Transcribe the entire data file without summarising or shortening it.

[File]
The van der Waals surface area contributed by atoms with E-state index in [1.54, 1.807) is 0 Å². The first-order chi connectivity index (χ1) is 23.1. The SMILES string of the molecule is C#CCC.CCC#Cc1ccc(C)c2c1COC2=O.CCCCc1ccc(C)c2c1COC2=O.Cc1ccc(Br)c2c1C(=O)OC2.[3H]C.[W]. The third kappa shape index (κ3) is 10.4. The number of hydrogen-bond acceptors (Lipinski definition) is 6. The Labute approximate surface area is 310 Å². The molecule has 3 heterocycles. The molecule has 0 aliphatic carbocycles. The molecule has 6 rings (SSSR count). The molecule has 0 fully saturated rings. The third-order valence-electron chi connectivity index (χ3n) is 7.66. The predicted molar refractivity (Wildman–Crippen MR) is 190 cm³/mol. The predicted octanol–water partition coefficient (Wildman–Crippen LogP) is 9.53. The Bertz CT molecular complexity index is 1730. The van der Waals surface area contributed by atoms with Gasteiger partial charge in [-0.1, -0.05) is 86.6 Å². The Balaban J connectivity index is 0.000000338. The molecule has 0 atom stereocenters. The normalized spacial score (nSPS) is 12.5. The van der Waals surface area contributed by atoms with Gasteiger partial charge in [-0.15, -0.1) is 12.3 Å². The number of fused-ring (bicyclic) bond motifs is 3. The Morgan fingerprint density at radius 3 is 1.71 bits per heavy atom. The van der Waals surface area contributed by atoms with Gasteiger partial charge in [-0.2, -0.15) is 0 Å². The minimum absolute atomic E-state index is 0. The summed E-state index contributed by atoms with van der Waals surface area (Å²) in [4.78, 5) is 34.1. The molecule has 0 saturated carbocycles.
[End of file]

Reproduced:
The van der Waals surface area contributed by atoms with E-state index in [1.54, 1.807) is 0 Å². The first-order chi connectivity index (χ1) is 23.1. The SMILES string of the molecule is C#CCC.CCC#Cc1ccc(C)c2c1COC2=O.CCCCc1ccc(C)c2c1COC2=O.Cc1ccc(Br)c2c1C(=O)OC2.[3H]C.[W]. The third kappa shape index (κ3) is 10.4. The number of hydrogen-bond acceptors (Lipinski definition) is 6. The Labute approximate surface area is 310 Å². The molecule has 3 heterocycles. The molecule has 0 aliphatic carbocycles. The molecule has 6 rings (SSSR count). The molecule has 0 fully saturated rings. The third-order valence-electron chi connectivity index (χ3n) is 7.66. The predicted molar refractivity (Wildman–Crippen MR) is 190 cm³/mol. The predicted octanol–water partition coefficient (Wildman–Crippen LogP) is 9.53. The Bertz CT molecular complexity index is 1730. The van der Waals surface area contributed by atoms with Gasteiger partial charge in [-0.1, -0.05) is 86.6 Å². The Balaban J connectivity index is 0.000000338. The molecule has 0 atom stereocenters. The normalized spacial score (nSPS) is 12.5. The van der Waals surface area contributed by atoms with Gasteiger partial charge in [-0.15, -0.1) is 12.3 Å². The number of fused-ring (bicyclic) bond motifs is 3. The Morgan fingerprint density at radius 3 is 1.71 bits per heavy atom. The van der Waals surface area contributed by atoms with Gasteiger partial charge in [-0.2, -0.15) is 0 Å². The minimum absolute atomic E-state index is 0. The summed E-state index contributed by atoms with van der Waals surface area (Å²) in [4.78, 5) is 34.1. The molecule has 0 saturated carbocycles.